Getting Around Istanbul
In mid-September I was faced with a question – one that I hope I have to face many times in the future. Sitting in our rented apartment in Greece, my girlfriend and I were trying to decide where to go for our last five days together before she left for Italy and I left for Mexico for our fall quarter study abroad programs. We narrowed the choices to Prague and Istanbul, and after some discussion we decided that Prague should be saved for a winter trip in the future. We booked flights and hotel reservations immediately and left two days later for Istanbul.
Istanbul is commonly referred as the point where east meets west, a city filled with history as tangled as the streets that cut through its oldest districts. I wasn’t quite sure what to expect when we arrived, but I quickly felt at home in Istanbul – it has the look and feel of many Western European cities, from its French inspired architecture to its cobblestone streets. In fact, I felt more at home in Istanbul than I did in many of the European cities I have visited, and this despite not speaking a word of Turkish, German or French, the three most common languages in the city.
My five days in Istanbul stick out as the best travel experience I have had, partly because of who I was with, but mostly because the city has a unique place in the world, a strong pulse created by the blending of so many different cultures. I plan to return for a longer visit one day, and in this small guide I hope to provide some ideas on what to see and what to do if you happen to have the great fortune of visiting Istanbul.
I stayed in Hotel Keban in Taksim square, which costs about fifty U.S. dollars a night for a reasonable quality room with a double bed. Istanbul struck me as a fairly safe city, even for tourists, but as with any city, a visitor would do best to avoid unpopulated areas at night. In that respect Taksim square is an ideal area in which to stay. Dozens of high quality, inexpensive restaurants are located around the square and the surrounding streets are well lighted, easy to navigate and filled with people even into the early morning. I am sure that if a trip was planned further in advance than my own, or you are willing to stay in a hostel, less expensive lodging in the area could be easily found.
Topkapi Palace, located in the Sultanahmet district, was the highlight of Istanbul. Surrounded by impressive fortifications, decorated in rich gold leaf and filled with a lush garden, Topkapi Palace easily rivalled, if not surpassed, the beauty of any palace or castle that Europe has to offer. For the cost of about ten U.S. dollars you purchase a ticket to the palace, although separate tickets must be purchased to gain admittance to both the palace harem and treasury. The additional cost is well worth it, and these sites should not be missed. The treasury is filled with ornate jewellery from various empires that occupied what is now modern day Turkey as well as impressive gifts given to Sultans from foreign allies. In the harem one can see rooms that were used by the eunuch guards, and even the Sultan’s own room, all built from hand-painted tiles and gold. Plan on spending at least four hours in the palace, as lines for tickets can be long and tours through the harem and treasury begin every half hour, and because the palace itself is quite large.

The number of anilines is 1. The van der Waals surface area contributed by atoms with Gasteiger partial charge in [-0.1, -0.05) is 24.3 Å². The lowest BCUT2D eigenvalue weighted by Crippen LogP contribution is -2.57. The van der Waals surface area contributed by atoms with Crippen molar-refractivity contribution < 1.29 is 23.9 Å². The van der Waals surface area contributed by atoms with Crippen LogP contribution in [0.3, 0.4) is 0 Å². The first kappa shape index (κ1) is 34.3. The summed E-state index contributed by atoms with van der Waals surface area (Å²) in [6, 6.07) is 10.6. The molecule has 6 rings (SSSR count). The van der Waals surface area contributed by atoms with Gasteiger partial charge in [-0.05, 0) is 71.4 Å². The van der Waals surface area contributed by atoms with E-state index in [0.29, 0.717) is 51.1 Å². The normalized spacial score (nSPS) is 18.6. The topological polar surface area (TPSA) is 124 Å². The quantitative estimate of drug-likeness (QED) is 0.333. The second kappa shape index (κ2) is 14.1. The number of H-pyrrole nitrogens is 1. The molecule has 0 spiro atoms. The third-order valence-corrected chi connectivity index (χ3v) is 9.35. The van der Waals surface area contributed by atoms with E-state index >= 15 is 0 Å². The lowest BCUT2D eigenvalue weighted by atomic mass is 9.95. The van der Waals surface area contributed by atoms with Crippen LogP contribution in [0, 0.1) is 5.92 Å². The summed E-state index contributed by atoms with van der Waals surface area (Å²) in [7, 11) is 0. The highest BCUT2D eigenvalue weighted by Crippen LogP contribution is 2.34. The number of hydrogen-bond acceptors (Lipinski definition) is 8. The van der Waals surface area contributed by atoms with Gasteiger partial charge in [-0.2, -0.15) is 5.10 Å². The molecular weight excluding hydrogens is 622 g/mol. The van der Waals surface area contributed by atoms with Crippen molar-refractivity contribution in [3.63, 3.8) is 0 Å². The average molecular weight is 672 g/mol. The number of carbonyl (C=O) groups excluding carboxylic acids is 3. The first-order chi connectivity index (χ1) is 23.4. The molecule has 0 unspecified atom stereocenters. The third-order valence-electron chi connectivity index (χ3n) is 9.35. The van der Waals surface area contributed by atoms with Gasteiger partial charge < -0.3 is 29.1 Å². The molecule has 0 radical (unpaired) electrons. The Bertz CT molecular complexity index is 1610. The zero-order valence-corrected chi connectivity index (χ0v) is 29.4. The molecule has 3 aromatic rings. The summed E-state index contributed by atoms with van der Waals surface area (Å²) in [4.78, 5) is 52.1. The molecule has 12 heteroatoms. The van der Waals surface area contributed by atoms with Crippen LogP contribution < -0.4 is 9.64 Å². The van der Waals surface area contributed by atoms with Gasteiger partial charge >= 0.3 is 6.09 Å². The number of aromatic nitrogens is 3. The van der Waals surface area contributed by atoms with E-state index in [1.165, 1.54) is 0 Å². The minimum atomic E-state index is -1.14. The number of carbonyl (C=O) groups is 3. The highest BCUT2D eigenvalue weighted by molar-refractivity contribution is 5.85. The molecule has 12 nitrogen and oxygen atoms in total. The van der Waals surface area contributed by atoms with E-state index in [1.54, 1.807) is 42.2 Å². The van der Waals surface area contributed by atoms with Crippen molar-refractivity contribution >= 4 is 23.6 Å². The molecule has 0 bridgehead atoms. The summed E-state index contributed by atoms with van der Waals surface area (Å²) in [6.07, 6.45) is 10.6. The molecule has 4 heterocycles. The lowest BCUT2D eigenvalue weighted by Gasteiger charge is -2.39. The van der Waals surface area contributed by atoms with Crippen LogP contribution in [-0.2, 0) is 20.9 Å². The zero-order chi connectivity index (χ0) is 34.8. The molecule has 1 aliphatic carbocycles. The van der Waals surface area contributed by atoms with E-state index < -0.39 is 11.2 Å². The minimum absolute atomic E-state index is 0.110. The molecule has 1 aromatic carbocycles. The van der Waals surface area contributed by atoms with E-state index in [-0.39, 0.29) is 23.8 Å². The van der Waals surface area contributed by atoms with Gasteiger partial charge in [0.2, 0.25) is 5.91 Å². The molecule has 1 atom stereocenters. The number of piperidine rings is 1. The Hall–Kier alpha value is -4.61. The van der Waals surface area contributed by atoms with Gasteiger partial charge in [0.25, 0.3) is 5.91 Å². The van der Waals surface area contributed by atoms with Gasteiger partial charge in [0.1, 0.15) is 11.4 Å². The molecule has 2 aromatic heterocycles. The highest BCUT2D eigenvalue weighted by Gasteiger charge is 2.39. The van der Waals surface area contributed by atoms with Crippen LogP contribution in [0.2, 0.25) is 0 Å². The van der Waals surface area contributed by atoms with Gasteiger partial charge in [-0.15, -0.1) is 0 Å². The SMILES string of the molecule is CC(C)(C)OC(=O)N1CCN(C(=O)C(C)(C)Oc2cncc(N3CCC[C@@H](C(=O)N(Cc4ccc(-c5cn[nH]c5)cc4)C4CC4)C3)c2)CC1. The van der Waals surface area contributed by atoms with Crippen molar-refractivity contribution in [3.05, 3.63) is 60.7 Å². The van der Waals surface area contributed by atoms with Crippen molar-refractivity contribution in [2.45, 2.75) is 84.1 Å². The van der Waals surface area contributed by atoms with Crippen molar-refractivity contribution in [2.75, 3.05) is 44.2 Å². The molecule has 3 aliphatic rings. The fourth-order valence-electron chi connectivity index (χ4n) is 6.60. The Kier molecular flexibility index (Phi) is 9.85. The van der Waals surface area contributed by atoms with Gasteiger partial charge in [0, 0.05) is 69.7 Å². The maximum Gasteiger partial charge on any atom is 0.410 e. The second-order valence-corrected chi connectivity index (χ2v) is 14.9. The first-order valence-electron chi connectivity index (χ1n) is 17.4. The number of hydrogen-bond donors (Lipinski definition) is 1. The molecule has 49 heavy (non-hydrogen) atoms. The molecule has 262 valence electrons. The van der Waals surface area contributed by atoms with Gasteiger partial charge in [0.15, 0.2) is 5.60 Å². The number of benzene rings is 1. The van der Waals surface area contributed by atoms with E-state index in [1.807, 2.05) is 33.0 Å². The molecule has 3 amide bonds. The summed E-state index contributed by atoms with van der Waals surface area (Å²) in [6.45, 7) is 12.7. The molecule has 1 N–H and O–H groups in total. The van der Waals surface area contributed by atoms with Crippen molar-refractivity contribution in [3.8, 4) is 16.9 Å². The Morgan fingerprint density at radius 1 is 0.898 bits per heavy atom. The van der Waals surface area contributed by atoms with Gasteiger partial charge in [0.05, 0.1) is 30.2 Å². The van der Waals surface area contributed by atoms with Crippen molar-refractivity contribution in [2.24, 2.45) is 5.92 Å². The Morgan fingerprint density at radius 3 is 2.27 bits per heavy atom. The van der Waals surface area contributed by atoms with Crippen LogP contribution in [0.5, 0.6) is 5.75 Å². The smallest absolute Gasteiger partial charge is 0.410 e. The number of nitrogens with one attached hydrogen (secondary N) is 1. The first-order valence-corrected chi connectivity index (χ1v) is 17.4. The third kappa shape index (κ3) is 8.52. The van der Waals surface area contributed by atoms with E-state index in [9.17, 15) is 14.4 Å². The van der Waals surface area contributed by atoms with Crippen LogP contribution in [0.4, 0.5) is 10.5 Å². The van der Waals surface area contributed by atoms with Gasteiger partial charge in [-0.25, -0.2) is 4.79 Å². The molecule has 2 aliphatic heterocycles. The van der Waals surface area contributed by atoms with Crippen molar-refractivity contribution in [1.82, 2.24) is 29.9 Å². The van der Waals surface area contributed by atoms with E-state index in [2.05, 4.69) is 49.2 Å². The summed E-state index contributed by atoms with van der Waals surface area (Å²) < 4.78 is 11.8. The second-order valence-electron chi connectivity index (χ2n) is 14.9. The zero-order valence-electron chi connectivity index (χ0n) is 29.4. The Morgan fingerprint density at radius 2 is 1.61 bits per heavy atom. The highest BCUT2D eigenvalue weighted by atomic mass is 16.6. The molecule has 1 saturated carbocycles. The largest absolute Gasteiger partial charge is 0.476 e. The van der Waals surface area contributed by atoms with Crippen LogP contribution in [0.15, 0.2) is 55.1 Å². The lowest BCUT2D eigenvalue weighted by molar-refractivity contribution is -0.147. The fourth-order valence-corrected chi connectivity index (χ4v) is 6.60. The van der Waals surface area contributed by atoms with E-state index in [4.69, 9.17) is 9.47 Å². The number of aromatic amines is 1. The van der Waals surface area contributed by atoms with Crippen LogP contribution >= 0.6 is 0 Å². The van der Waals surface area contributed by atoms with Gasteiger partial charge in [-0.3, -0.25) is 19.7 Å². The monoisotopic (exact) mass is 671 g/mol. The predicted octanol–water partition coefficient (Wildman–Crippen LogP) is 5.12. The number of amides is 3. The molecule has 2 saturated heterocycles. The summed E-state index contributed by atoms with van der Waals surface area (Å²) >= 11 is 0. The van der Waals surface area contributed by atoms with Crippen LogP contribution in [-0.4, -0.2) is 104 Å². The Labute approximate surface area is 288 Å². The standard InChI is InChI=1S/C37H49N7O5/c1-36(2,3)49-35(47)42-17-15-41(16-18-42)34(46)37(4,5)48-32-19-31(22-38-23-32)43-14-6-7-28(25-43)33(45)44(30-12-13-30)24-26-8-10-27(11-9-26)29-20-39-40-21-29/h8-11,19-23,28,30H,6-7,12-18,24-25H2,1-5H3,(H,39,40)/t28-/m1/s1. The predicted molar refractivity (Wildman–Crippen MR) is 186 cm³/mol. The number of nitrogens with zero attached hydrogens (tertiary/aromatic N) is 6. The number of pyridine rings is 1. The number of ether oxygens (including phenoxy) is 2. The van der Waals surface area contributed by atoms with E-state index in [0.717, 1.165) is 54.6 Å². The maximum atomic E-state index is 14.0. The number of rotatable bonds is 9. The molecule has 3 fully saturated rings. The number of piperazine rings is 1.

The Topkapi Cistern is located across the street from the Palace. Built in ancient times, the cistern is incredibly well preserved. After purchasing a ticket for about ten U.S. dollars, you can stroll through the torch lit cistern, which consists of several hundred pillars. Make your way to the far corner and see the two pillars supported by pillaged ancient Greek statues – giant Medusa heads to be exact.
Galata Tower, built as a guard tower in 1348, is an excellent location to take a date or loved one for a romantic (and breath taking) view of the city. Admission for the top of the tower is less than ten U.S. dollars per person, and you can stay as long as you like. If you go during the day, bring sun glasses to reduce glare from the sun off the surrounding water, and if possible, visit the tower just before sunset for an amazing view. The tower is less than thirty minutes walk towards the city center from Taksim, or a few minutes drive by taxi. As for taking a taxi, agree on an approximate, if not specific, rate before climbing inside as price inflation at the end of the ride is very common. Ask a hotel employee what a reasonable price for your destination is before you set out.
Sultanahmet Mosque (The Blue Mosque) is a structure not to be missed regardless of your religious preferences. The inside of the mosque is adorned with tens of thousands of hand painted blue tiles, impressively large pillars, and stunning stained glass work.
The Grand Bazaar, which consists of over four thousand shops, is the largest market in the world. If you like to shop, you’ll love the bazaar, but be weary, pick pockets abound. Take a money belt and your patience if you go since the bazaar can be crowded and easy to get lost in. That being said, visiting the market is a rewarding and unique experience. In the market you will find everything from leather goods to high quality jewellery to pottery to Turkish rugs. Price bargaining is expected so plan on taking your time over each purchase and starting at a much lower price than what you eventually hope to end up paying. If you get hungry or need to sit down, many restaurants line the inside of the bazaar. Although it could be done, I wouldn’t recommend spending less than a half day in the bazaar-ideally less than a full day-since there is so much to see (and buy!).
This guide is only the most basic start to what could be written. The city contains dozens of mosques, museums, and palaces. If you are looking for a more extensive guide, try the Lonely Planet Istanbul guide, which I found to be detailed and useful.